Buying a new home – especially for the first time – often represents a landmark moment in the life of a prospective buyer, be it on account of a growing family, a new relationship or simply the next logical step forward in life. Exciting though the experience of becoming an official “homeowner” can often be, however, this process often carries with it certain risks, both with respect to the safety of the house’s new occupants and the home insurance hikes which are likely to follow. Features within the home itself or around the property which insurance companies deem to be potentially hazardous are almost certain to result in hikes in a homeowner’s premiums, as these companies will inevitably view such features as liabilities likely to contribute to the chances of an accident. Only by making sure that a home is safe and hazard-free before purchasing it can a buyer guarantee lower home insurance rates for themselves, as well as a safer overall experience in the home over the years that follow.
What, then, is the best way to ensure that a home is free of potentially costly hazards or other concerns before buying? In this case, thoroughness and common sense really are the name of the game, and to illustrate this point we’ve included several of the most important considerations to make when buying a new home below. Follow these pointers and you’re almost certain to be rewarded with a safer home, less costly home insurance rates and a more enjoyable living experience in the months and years to come.
1. While they aren’t technically part of the home itself, any trees on the property – especially old or large ones – should be thoroughly inspected. This is an important step which can be considered and, to some degree, investigated, before even moving on to the safety inspection of the home. Some trees can pose a liability if they appear to be in danger of damaging the home in some way; old trees which might be structurally weak and susceptible to collapse, for instance, or large trees positioned close to the home itself, are likely to be seen as a cause for concern by insurance providers. In order to avoid any problems or causes for worry that might result from trees on the property, you might want to have an arborist inspect the trees and give the go-ahead before buying. In cases where certain trees are problematic, the problem might also be solved simply by pruning them or having them cut down.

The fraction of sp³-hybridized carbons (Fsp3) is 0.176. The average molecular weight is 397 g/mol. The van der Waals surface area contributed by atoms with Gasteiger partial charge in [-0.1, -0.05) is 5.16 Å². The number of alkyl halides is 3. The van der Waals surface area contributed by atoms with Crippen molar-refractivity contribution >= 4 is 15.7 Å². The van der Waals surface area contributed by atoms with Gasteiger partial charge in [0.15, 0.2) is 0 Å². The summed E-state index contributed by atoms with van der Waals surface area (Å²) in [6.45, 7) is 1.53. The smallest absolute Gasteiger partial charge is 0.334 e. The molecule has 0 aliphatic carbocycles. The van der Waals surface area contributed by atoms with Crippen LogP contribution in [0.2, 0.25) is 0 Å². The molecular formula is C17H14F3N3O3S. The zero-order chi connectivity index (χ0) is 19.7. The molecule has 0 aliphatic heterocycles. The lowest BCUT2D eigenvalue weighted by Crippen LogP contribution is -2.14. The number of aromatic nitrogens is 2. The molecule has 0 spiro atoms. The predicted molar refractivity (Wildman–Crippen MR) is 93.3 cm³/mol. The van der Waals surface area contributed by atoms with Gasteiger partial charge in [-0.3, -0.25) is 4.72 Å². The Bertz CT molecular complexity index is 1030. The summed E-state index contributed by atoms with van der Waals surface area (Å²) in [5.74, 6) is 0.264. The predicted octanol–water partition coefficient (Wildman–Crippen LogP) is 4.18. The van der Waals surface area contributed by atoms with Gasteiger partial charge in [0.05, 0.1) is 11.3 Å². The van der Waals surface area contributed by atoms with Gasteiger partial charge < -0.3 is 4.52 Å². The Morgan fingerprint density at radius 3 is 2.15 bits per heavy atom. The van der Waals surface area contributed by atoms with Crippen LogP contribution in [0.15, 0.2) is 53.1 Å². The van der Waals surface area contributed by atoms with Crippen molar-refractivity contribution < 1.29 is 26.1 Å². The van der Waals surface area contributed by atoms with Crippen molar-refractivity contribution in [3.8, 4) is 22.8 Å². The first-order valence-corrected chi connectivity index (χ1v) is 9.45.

2. Swimming pools, though often enjoyable to have and use, can cause all sorts of problems. In most cases, insurance providers will view swimming pools as sources of significant risk; this, in turn, might well add costs to your insurance premiums unless certain measures are taken – having the pool securely enclosed by a fence of a minimum height for instance. For these reasons, it is wise to make sure that any above- or below-ground pools on the property meet necessary safety standards before investing in the home.
3. Make sure that the house is electrically sound and meets all necessary electrical safety codes. This is a big one, especially given the fire hazards that can be posed by a faulty or out-of-date electrical system. In many cases, however, the chances of a home’s electrical system posing a safety risk depend on its age and type of electrical wiring; systems with aluminum wiring or knob-and-tube wiring, for instance, are usually thought to pose greater risks but are also generally only found in older homes. Nevertheless, it is wise to have an electrician assess the state and safety of a home’s wiring before buying it; only when the system is up to code should you consider making a purchase, or your home insurance premiums – not to mention your family’s safety – could soon be placed in jeopardy.